- Worst Case Scenario: The governing bodies approve the ban and the PGA Tour opposes it. Since the Tour chooses to follow the USGA’s rules they can also choose to create their own rules. (Whenever the Tour plays “preferred lies” or “lift-clean-and-place” in wet conditions they create their own local rule, not in the officials Rules of Golf.) They would do the same and allow their members to use an anchored putting stroke in all Tour-run events including The Players, the World Golf Championships and The Presidents Cup. The majors are run by Augusta National Golf Club (who has yet to take a stance on the issue), the USGA, the R&A, and the PGA of America. It could conceivably happen that anchored putting is allowed at The Masters and PGA Championship but at the U.S. Open or Open Championship. Not lost in all of this is that the European Tour has decided to go along with the R&A, which does govern the game everywhere in the world except the US and Mexico. It is likely that the other major tours, the Sunshine Tour in South Africa, The Japan Golf Tour, The Asian Tour and the PGA Tour of Australasia will go along with the R&A as well, leaving the PGA Tour as the only major Tour in the world to allow anchored putting. BUT there is also the Champions Tour! [Smack my head] Many players on that tour use anchored methods as they are in the category of still needing to make a living but not being able to do so with a conventional putting stroke. In this apocalyptic scenario, there would be bifurcation; AMONG THE PROFESSIONAL TOURS…this could create a paradox that would unravel the very fabric of the Space-Time Continuum and DESTROY THE UNIVERSE!!! Granted this is a worst-case scenario, the destruction might be localized, limited mainly to your local muni…granted that’s worst case scenario.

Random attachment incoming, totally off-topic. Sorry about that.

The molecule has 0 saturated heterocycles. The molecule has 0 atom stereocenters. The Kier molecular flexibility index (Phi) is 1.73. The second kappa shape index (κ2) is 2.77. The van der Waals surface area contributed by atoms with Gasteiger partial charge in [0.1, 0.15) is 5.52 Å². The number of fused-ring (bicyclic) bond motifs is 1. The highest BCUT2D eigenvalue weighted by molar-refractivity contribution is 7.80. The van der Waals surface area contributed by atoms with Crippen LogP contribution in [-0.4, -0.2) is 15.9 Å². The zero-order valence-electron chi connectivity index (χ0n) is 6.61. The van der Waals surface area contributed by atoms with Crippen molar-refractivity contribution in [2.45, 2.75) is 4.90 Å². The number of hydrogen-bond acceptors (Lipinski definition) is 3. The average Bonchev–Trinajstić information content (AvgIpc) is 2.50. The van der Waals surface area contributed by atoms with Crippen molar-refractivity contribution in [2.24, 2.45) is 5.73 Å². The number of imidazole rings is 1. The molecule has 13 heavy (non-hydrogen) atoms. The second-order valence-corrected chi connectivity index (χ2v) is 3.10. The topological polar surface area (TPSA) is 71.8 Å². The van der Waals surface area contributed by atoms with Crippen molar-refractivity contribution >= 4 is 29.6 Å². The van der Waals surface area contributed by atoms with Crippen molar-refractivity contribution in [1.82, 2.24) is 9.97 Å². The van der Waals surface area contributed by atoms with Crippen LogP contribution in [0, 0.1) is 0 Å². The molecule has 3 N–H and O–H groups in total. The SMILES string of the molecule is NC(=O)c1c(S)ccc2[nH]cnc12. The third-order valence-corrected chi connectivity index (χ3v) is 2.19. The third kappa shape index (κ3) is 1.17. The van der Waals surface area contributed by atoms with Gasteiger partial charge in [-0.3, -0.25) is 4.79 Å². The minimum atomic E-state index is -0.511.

- OR one of the parties backs down from their stance. If the Tour backs down, things should return to normal and players will simply have to adjust to non-anchored putting. If the governing bodies back down then that might take away from the authority they have to govern the game. It would be a statement that the PGA Tour has the power to rule golf. While the Tour does not wish to get into the rule-making business, as Finchem stated Sunday, they might find themselves there. Or they will simply be the big brother who made the little brother (governing bodies) say “uncle!”